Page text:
You might be thinking, "social marketing, don't you mean social media?" No, I mean social marketing. Every day, I keep reading, hearing and learning more and more about the changes happening in social media.
Day in the Life of an Advanced- Practice DC (Pt. 2)
Let's continue our Q&A with Stephen Perlstein, DC, APC, chair of the New Mexico Chiropractic Association PAC and president of the American Academy of Chiropractic Physicians. Part 1 of this interview appeared in the May 1 issue.
The Effectiveness of Chinese Medicine in Treating Infertility in the Philippines
Infertility is defined as the inability to achieve a successful pregnancy after 12 months or more of regular unprotected intercourse.
Time for World-Wide Growth
Acupuncture is the organically growing around the world. The legislative body in Quatar has said acupuncture is "okay." The United States has five states to go to have every state recognized and regulated.
Shoulder Rehab: The Gait Connection
Shoulder problems can be difficult to rehab completely for several reasons. The shoulder is made up of several joints that must function together smoothly to provide the extreme mobility that is possible and necessary for many activities.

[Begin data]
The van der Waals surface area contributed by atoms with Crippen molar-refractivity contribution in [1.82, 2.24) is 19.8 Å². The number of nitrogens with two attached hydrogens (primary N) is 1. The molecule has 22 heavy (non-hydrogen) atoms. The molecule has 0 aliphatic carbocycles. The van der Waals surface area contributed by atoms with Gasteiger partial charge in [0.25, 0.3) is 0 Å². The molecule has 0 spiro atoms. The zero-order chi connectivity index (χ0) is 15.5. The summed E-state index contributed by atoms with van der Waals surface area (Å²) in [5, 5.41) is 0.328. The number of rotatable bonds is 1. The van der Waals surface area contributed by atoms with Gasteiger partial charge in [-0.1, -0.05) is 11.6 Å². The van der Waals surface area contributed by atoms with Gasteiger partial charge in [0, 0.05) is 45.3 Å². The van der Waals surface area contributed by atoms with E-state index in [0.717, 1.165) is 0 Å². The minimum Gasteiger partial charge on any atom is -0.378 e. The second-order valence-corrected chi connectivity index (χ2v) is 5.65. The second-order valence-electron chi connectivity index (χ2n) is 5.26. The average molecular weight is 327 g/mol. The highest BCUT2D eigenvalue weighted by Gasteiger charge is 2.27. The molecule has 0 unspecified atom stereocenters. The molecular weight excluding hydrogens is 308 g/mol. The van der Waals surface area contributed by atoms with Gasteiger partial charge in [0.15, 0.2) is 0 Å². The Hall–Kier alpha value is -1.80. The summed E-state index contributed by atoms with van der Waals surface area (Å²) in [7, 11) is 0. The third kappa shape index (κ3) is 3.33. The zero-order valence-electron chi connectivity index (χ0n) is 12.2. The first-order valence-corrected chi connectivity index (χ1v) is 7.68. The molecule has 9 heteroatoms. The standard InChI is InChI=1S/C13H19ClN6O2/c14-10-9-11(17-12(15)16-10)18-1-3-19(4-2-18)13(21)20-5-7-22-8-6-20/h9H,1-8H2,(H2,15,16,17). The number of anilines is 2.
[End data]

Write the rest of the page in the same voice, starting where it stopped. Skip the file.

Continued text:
The Liver: The Official of Planning
The Liver, with its paired Official, the Gall Bladder, belongs to the Element Wood within us. Wood grants us the power of birth – new beginnings, growth, breaking through boundaries and surging forward. It is the vigorous, exuberant energy of the spring season.
Who is Your Ideal Patient?
Being in a healthcare practice requires you to think critically about many things including your equipment, techniques, documentation, financial goals, and the retention of clients and staff.
Herbal Medicine Continues to Evolve
Product manufacturers, industry partners, distributors and practitioners work as a collective Traditional Chinese Herbal Medicine (TCHM) community to produce high quality TCHM prescriptions that bring low-risk healthcare to thousands of patients everyday.
What Should You Call Your Patients (and What Should They Call You)?
When I walked into the exam room, the new patient looked uneasy, fumbling with his cellphone. He was a huge Polynesian man, probably in his 40s, with unrecognizable island tattoos.